The registration requirements provided by such laws, aimed in large part to protect such providers from unlicensed medical practice, may still leave them vulnerable to claims of exceeding competence and thereby crossing the line into unlicensed medical practice, if courts continue the historical tendency to interpret medical licensing statutes and the concepts of “diagnosis” and “treatment” broadly. Further, such laws allow providers to be prosecuted if they commit fraudulent acts, or are found to be engaging in contact that “may be reasonably interpreted by a client as . . . engaging in sexual exploitation,” or are shown unable “to engage in unlicensed health care practices with reasonable safety to . . . clients.” Providers also may not offer a medical diagnosis, although that term, while it is more specific than simply “diagnosis,” is not given further definition.
2. Scope of Practice Rules
Scope of practice rules refer to services that licensed nonphysicians (as opposed to physicians or laypersons) are authorized to provide pursuant to their own licensing statutes; such services typically are defined more narrowly than the broad authority granted to physicians to “diagnose” and “treat” disease. For example, in the allied health professions, licensure to practice psychology or physical therapy does not authorize the licensee to diagnose and treat in the medical sense.
As an example that may be relevant to the limits of healing by CAM providers, licensed chiropractors typically are authorized to use spinal manipulation and adjustment to readjust the flow of “nerve energy” in their patients; licensed acupuncturists, to use techniques of traditional oriental medicine to help adjust the “flow and balance of energy in the body”; and licensed massage therapists to use “rubbing, stroking, kneading, or tapping” the muscles to promote relaxation and affect well-being.
None of these providers are authorized to diagnose and treat disease in the medical sense. For this reason, frequently, the licensing statutes delineating scope of practice provisions for nonphysicians include an express prohibition against the unlicensed practice of medicine. Indeed, such providers often have a duty to refer the patient to a physician whenever the patient’s condition exceeds the scope of their training, education, and competence; and violation of the duty can lead to malpractice liability.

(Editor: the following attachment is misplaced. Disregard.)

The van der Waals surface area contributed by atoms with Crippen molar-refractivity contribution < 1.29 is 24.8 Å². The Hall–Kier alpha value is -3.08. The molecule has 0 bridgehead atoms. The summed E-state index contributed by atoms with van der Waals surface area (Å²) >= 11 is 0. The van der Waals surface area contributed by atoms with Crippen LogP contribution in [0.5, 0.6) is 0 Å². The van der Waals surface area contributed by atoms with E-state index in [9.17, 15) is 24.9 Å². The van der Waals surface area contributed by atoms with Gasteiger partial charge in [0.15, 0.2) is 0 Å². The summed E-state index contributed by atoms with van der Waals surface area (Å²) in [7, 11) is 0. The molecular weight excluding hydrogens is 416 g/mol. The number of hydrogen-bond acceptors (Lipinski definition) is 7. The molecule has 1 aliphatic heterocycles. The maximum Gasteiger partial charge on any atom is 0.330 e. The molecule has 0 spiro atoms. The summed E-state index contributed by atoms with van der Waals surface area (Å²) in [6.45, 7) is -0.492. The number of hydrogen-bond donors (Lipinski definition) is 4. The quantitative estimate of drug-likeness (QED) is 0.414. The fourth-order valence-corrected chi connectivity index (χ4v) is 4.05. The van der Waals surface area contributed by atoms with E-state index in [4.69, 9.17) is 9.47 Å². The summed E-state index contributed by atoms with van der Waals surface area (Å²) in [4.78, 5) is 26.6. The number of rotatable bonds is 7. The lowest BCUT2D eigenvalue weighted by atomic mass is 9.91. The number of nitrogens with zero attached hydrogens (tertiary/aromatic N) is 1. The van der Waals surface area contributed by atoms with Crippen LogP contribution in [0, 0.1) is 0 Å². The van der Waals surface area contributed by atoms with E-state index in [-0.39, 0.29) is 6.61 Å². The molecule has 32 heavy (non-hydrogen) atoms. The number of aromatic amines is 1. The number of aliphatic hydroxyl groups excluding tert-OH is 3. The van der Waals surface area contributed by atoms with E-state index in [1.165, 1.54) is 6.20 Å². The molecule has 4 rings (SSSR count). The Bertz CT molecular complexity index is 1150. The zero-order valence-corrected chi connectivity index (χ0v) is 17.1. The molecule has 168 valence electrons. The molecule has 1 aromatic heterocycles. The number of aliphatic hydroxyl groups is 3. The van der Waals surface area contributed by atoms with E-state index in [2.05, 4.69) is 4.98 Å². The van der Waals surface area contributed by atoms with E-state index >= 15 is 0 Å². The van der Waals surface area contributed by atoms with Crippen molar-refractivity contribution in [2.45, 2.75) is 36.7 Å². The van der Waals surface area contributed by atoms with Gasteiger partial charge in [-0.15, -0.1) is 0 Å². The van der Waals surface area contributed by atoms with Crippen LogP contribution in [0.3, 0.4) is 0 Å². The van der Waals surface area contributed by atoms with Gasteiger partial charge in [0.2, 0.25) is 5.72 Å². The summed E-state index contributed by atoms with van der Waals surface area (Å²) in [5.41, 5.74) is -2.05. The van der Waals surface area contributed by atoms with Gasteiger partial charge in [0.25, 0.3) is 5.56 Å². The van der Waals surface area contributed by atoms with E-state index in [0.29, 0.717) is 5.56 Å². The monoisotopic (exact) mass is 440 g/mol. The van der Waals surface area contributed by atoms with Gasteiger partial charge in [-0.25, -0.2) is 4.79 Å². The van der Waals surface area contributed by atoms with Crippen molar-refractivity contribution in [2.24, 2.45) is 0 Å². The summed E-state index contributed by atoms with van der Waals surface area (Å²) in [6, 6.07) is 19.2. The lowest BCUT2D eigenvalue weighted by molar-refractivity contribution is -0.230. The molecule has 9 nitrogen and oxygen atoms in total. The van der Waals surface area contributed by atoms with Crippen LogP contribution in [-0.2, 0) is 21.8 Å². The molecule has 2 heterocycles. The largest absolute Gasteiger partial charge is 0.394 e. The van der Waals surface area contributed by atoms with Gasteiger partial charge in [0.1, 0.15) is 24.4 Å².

Despite these statutory attempts to draw distinctions, the line between authorized practice of a nonmedical profession (e.g. chiropractic) and unauthorized medical practice, can be difficult to draw. For example, chiropractors who have offered nutritional advice have been prosecuted for practicing medicine unlawfully, despite the argument that nutritional care is part of chiropractic education and training. Courts have tended to interpret scope of practice narrowly, in the same way they have tended to interpret the practice of “medicine” broadly and inclusively.
In addition to the rationale of preserving public health, safety and welfare, one reason for this blurring of lines is that any distinction between a holistic notion of wellness care (adopted by many CAM providers) and the actual “diagnosis” and “treatment” of a “disease” is difficult to conceptualize. The difficulty increases when the latter terms are taken in their broadest sense to incorporate any and all attempts to help patients heal. In either case, many modalities such as nutritional care occupy the borderline between the two poles of “wellness care” and “disease care.” A further problem is that scope of practice rules “reflect the notion that the enterprise of healing can be carved into neatly severable and licensable blocks,” whereas many CAM practices aim to be holistic–to address the whole person, and not simply an afflicted body part.